At trial, Bray testified that he and Garrett worked together to steal copper wire from the victim's chicken houses.2 Bray explained that after he and Garrett collected copper wire from the victim's chicken houses, they would dispose of it by taking it to PayDay Recycling. Bray further testified that Garrett also went by himself to steal wire from the victim's chicken houses. According to Bray, the last time both he and Garrett had stolen wire from the victim's chicken houses was four to five days before the police showed up at Garrett's home on April 16, 2010.
Garrett contends on appeal that the evidence was insufficient to sustain his burglary conviction. We disagree.
OCGA § 16–7–1(a) (2010) proscribed, in relevant part, that
[a] person commits the offense of burglary when, without authority and with the intent to commit a felony or theft therein, he enters or remains within ․ any building, ․ or enters or remains within any other building, ․ or any room or any part thereof.
(Punctuation omitted.) Moreover,
[e]very person concerned in the commission of a crime is a party thereto and may be charged with and convicted of commission of the crime. One is concerned in the commission of a crime where the person either directly commits, intentionally causes another to commit, intentionally aids or abets the commission of, or intentionally advises or otherwise encourages another to commit the crime.
(Citations and punctuation omitted.) Sims v. State, 306 Ga.App. 68, 70(1), 701 S.E.2d 534 (2010).
Despite Bray's testimony regarding Garrett's participation in the chicken house burglary, Garrett contends that the evidence was insufficient to sustain his conviction because no evidence existed to corroborate Bray's testimony. It is true that
[a] defendant may not be convicted of a felony on the uncorroborated testimony of an accomplice. However, it is not required that this corroboration shall of itself be sufficient to warrant a verdict, or that the testimony of the accomplice be corroborated in every material particular. Slight evidence from an extraneous source identifying the accused as a participator in the criminal act will be sufficient corroboration of the accomplice to support a verdict. The sufficiency of the corroboration of the testimony of the accomplice to produce conviction of the defendant's guilt is peculiarly a matter for the jury to determine. If the verdict is founded on slight evidence of corroboration connecting the defendant with the crime, it cannot be said, as a matter of law, that the verdict is contrary to the evidence.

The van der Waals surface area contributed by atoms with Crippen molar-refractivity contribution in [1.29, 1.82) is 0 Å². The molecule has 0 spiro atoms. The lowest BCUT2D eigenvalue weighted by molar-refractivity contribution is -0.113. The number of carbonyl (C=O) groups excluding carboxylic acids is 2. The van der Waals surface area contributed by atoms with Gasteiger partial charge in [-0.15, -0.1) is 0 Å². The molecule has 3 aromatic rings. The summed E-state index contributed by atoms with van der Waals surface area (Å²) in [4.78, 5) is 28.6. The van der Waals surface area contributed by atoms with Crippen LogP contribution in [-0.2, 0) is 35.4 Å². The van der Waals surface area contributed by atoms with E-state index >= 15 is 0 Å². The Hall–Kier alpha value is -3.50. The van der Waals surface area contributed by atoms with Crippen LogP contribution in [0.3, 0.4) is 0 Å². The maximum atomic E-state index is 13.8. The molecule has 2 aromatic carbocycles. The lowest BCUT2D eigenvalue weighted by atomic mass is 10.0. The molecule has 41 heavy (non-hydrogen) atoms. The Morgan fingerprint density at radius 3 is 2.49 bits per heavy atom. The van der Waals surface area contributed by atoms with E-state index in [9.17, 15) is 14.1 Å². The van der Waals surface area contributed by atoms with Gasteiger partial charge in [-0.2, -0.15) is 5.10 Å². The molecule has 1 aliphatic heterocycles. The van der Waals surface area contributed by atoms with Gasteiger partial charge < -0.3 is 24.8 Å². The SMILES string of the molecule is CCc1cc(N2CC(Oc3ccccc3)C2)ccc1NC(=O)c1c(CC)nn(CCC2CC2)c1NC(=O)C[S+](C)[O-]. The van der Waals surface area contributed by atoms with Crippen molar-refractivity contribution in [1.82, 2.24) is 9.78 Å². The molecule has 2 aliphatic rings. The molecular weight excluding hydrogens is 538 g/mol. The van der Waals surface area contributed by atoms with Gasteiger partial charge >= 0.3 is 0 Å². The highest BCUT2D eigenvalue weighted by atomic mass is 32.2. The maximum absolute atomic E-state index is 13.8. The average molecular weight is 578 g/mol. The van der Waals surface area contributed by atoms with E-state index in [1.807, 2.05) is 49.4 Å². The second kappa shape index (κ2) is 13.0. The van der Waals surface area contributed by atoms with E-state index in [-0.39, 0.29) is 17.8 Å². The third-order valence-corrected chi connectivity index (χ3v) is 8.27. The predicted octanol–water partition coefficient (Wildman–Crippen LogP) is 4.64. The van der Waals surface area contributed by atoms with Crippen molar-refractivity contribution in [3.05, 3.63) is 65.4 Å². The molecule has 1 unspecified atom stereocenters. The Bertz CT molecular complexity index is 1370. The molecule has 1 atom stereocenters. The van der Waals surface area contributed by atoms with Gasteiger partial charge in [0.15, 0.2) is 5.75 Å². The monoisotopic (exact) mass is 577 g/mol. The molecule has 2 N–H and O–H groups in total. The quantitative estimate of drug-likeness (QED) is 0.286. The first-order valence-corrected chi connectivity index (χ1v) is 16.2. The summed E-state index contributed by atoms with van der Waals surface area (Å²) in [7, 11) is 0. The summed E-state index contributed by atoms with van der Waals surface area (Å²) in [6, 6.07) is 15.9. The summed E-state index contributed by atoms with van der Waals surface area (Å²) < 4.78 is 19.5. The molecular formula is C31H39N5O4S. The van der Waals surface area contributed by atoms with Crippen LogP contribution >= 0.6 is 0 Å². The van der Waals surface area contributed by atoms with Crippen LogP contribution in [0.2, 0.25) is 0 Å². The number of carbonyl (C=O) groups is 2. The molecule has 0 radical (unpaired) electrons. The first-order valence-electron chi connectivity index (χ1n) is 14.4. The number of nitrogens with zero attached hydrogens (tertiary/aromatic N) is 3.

(Citation omitted.) Finley v. State, 252 Ga.App. 66, 67–68(2), 555 S.E.2d 523 (2001). Moreover, “the corroboration, which may include the defendant's conduct before and after the crime, need only connect and identify the defendant with the crime.” (Citation and punctuation omitted.) Sims, supra, 306 Ga.App. at 70–71(1), 701 S.E.2d 534.
Here, the evidence showed that Garrett was hiding in the bushes in a field near the victim's chicken houses; that Garrett resided with Bray; that Garrett made a sale of copper wire to PayDay Recycling the day after the burglary; and that buckets of coil wiring were present at Garrett's home after the burglary. This additional evidence more than satisfied the slight evidence requirement necessary to corroborate the testimony of Bray. Accordingly, the evidence was sufficient to authorize a rational jury to find Garrett guilty of burglary beyond a reasonable doubt.
1. This statute was substantially amended by Ga. L. 2012, Act 709, § 3–1, which did not go into effect until July 1, 2012, after the offense occurred in this case. Thus, this case is considered under the prior version of the statute. See Ga. L. 2012, Act 709, § 9–1(a).
2. At the time of Garrett's trial, Bray was serving time for the burglary of the victim's chicken houses.
MIKELL, P.J., and RAY, J., concur.